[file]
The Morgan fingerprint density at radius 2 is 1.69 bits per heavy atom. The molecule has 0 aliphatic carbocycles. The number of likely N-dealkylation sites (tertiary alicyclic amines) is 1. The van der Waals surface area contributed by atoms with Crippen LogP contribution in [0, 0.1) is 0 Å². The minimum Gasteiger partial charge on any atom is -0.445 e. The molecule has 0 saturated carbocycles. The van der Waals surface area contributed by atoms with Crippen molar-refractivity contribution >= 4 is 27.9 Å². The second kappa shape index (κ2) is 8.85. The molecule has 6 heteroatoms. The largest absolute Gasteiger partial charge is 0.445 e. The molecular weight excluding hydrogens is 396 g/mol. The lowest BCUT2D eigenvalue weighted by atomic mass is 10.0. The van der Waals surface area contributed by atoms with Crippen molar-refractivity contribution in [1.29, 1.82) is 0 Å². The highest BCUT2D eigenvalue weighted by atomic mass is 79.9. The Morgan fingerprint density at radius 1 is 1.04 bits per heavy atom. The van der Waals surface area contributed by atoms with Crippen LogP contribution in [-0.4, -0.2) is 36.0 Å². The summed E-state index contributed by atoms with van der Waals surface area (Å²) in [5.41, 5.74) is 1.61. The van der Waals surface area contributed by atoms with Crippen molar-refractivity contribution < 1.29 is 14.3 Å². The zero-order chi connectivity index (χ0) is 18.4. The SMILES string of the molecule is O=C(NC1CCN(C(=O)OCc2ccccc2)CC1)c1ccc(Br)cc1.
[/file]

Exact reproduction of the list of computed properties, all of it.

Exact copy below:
The Morgan fingerprint density at radius 2 is 1.69 bits per heavy atom. The molecule has 0 aliphatic carbocycles. The number of likely N-dealkylation sites (tertiary alicyclic amines) is 1. The van der Waals surface area contributed by atoms with Crippen LogP contribution in [0, 0.1) is 0 Å². The minimum Gasteiger partial charge on any atom is -0.445 e. The molecule has 0 saturated carbocycles. The van der Waals surface area contributed by atoms with Crippen molar-refractivity contribution >= 4 is 27.9 Å². The second kappa shape index (κ2) is 8.85. The molecule has 6 heteroatoms. The largest absolute Gasteiger partial charge is 0.445 e. The molecular weight excluding hydrogens is 396 g/mol. The lowest BCUT2D eigenvalue weighted by atomic mass is 10.0. The van der Waals surface area contributed by atoms with Crippen molar-refractivity contribution in [1.29, 1.82) is 0 Å². The highest BCUT2D eigenvalue weighted by atomic mass is 79.9. The Morgan fingerprint density at radius 1 is 1.04 bits per heavy atom. The van der Waals surface area contributed by atoms with Crippen LogP contribution in [-0.4, -0.2) is 36.0 Å². The summed E-state index contributed by atoms with van der Waals surface area (Å²) in [5.41, 5.74) is 1.61. The van der Waals surface area contributed by atoms with Crippen molar-refractivity contribution < 1.29 is 14.3 Å². The zero-order chi connectivity index (χ0) is 18.4. The SMILES string of the molecule is O=C(NC1CCN(C(=O)OCc2ccccc2)CC1)c1ccc(Br)cc1.